By Michael Hurley, CBS Boston

BOSTON (CBS) — Torey Krug is entering free agency at a very unique and unpredictable time. With revenues plummeting due to the coronavirus pandemic, the future of the NHL salary cap is a bit murkier than it’s ever been.

With that being the case, might the 29-year-old be willing to take a one-year deal to potentially cash in when there’s a bit more clarity next year?

The answer is a resounding no.

“I’m very opposed to that,” Krug said Thursday in a Zoom chat with Bruins reporters. “I’ve bet on myself and I’ve taken shorter-term deals and less amount of money my whole career now. So this is my time, in terms of my value at its peak, and I have the ability, and I’m in a position now where I need to make the most of it. So I’m very opposed to something like that. I’ve done it long enough now and that’s the situation I’m facing.”

Krug has expressed a desire to remain with the Bruins for some time, and he reiterated that stance on Thursday. However, the lack of a deal and the lack of substantive contract discussions this season, Krug said he’s prepared to explore free agency when it officially begins after the postseason. He also said he understands that he can’t let the emotions stemming from that lack of a deal impact his decision-making.

“I’ve spent my whole adult life, my whole professional career here in this organization and city, and I’ve done seemingly everything that they’ve asked of me. And I’m proud of that. I’ve put all my energy into helping this team win games and win championships,” Krug said. “I’m a big believer that there’s a journey for all of us, and whether it’s here or somewhere else, I’m not too worried about it or anxious about it.

“But yeah, there’s an emotional attachment,” Krug continued. “I think that’s a mistake that a lot of athletes get caught up in when they start their professional careers. There’s nothing personal about it. It’s business on both ends. Teams have to put the best team forward, spending certain amounts of money. And athletes have one shot at making all their money in their career. Whether you play one, two, three years in the league, up to 10, 15 years, you have one shot to do it all. So I realize that and it is what it is, but there definitely is an emotional attachment. There’s no secret. I’ve been very outspoken about it and my teammates know it. Everyone knows it. It’s part of the business. It stinks. But we’ll see what happens moving forward.”

Krug, 29, played in 61 games during the regular season in 2019-20, scoring nine goals with 40 assists. The year prior, he set a career high with 47 assists, after recording 45, 43, and 40 assists in the previous three years.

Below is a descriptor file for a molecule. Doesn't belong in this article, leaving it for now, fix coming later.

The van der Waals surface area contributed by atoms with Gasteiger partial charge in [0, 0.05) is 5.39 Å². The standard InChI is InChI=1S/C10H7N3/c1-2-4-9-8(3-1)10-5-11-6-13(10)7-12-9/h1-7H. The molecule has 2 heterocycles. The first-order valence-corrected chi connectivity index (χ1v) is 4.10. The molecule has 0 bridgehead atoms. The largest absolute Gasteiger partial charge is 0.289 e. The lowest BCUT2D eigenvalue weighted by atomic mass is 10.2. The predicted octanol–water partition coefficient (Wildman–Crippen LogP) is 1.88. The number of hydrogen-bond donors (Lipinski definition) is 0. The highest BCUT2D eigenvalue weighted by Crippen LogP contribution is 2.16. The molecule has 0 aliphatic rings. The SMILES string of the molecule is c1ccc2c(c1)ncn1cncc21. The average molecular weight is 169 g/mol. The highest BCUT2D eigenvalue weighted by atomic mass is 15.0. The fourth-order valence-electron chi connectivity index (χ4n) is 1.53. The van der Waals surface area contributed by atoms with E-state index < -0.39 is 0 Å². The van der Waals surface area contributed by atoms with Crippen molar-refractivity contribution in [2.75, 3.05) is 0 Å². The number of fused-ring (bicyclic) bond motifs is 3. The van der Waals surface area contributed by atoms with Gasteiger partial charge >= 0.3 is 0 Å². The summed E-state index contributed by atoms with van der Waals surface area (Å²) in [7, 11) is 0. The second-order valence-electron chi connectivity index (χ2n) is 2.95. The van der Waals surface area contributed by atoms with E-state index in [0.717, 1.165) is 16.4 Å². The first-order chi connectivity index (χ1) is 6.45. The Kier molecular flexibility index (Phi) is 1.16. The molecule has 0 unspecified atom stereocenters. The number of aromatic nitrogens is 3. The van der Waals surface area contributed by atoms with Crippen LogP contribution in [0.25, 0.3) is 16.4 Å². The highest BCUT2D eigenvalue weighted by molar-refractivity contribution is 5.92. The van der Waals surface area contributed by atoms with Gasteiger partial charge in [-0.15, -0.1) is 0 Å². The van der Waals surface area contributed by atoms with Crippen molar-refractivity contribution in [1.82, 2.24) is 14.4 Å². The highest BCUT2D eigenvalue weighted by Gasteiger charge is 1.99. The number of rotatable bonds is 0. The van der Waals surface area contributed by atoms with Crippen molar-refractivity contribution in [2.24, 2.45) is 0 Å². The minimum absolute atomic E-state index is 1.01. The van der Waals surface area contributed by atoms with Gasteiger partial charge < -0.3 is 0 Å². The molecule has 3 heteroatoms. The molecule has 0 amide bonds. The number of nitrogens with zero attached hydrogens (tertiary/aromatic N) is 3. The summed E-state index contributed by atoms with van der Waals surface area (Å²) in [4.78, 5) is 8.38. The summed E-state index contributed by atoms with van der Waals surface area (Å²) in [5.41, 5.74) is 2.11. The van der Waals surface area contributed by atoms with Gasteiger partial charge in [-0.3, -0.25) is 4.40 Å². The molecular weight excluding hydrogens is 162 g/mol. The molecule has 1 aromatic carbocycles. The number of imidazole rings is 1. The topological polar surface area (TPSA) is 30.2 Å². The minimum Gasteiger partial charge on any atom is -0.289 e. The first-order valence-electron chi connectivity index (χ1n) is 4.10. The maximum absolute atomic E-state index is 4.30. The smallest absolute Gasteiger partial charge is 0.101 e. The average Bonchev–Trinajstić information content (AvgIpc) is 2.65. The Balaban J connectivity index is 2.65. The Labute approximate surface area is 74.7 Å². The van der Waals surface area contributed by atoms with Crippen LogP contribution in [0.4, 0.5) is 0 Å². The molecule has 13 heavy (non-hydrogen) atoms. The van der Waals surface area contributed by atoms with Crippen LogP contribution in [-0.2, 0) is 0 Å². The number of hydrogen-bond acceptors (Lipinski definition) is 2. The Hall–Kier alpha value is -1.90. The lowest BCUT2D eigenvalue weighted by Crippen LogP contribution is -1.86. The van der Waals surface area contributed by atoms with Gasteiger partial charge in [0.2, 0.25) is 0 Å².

In the Toronto bubble, Krug played in all 13 games without scoring a goal, though he did record six assists.

In his career, he has 67 goals and 270 assists with a plus-23 rating in 523 regular-season games. In 75 playoff games, he has 11 goals, 41 assists and a minus-4 rating.

Krug said that while he understands that leaving Boston is a very real possibility, he has not yet spent any energy envisioning himself in another uniform working for another team.

“I gotta be honest, I haven’t thought about any other team or any other situation,” Krug said. “It’s been, I was very truthful and honest with you guys when I told you I wasn’t think about it during the season. I invested all my time in what’s going on with the Bruins, and I was very hopeful that it would result in ending up back with the Bruins. So I haven’t though about any other team or any other situation to date. Likely as we approach free agency, I’ll probably have to do that. But I haven’t thought about anything. I’m very proud of what we’ve done here in Boston over the years, and being part of that core group, guys have come and gone, and I’ve managed to stay for eight years now. I’m very happy that I was part of it. So hopefully it continues and hopefully I still am.”

Krug reiterated that his comfort level in Boston — with his role, with his coach, with his teammates — is an important factor to consider. Yet he also noted that such situations don’t stay the same forever.

“If you don’t consider [fit] then I think you’re foolish,” Krug said. “But for me it’s very important. I think you can make all the money in the world and have all the security in the world, but if you’re not comfortable in a situation and you’re not happy, then every day is going to be tough and tough to get up and excited to show up to work and give it all. So for me it’s very important. I think it’s very tough to kind of forecast two, three, four years down the line and try to understand what that fit will feel like then. Because players move on, coaches move on. Those are just come of the things that you have to consider. But it’s a big part of the decision.”

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